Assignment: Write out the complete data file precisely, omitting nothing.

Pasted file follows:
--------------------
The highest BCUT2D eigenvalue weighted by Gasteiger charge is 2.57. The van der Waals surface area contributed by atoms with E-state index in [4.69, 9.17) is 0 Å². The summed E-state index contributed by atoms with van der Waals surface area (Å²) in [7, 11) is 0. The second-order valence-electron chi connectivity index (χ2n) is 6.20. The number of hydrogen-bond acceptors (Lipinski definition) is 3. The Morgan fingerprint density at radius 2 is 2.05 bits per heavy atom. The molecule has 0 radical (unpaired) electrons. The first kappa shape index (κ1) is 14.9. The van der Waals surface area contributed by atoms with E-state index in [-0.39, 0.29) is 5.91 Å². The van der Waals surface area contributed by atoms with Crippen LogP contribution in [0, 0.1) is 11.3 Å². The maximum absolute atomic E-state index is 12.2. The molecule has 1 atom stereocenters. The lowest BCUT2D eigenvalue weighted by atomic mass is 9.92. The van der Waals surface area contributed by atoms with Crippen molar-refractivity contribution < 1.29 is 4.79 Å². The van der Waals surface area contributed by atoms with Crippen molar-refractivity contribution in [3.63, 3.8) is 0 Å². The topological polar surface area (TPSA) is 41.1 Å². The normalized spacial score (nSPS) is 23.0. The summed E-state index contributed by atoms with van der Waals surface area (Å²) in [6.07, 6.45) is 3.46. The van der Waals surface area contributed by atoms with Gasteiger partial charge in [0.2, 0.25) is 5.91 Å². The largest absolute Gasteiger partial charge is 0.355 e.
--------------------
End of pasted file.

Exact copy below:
The highest BCUT2D eigenvalue weighted by Gasteiger charge is 2.57. The van der Waals surface area contributed by atoms with E-state index in [4.69, 9.17) is 0 Å². The summed E-state index contributed by atoms with van der Waals surface area (Å²) in [7, 11) is 0. The second-order valence-electron chi connectivity index (χ2n) is 6.20. The number of hydrogen-bond acceptors (Lipinski definition) is 3. The Morgan fingerprint density at radius 2 is 2.05 bits per heavy atom. The molecule has 0 radical (unpaired) electrons. The first kappa shape index (κ1) is 14.9. The van der Waals surface area contributed by atoms with E-state index in [-0.39, 0.29) is 5.91 Å². The van der Waals surface area contributed by atoms with Crippen LogP contribution in [0, 0.1) is 11.3 Å². The maximum absolute atomic E-state index is 12.2. The molecule has 1 atom stereocenters. The lowest BCUT2D eigenvalue weighted by atomic mass is 9.92. The van der Waals surface area contributed by atoms with Crippen molar-refractivity contribution < 1.29 is 4.79 Å². The van der Waals surface area contributed by atoms with Crippen molar-refractivity contribution in [3.63, 3.8) is 0 Å². The topological polar surface area (TPSA) is 41.1 Å². The normalized spacial score (nSPS) is 23.0. The summed E-state index contributed by atoms with van der Waals surface area (Å²) in [6.07, 6.45) is 3.46. The van der Waals surface area contributed by atoms with Gasteiger partial charge in [0.2, 0.25) is 5.91 Å². The largest absolute Gasteiger partial charge is 0.355 e.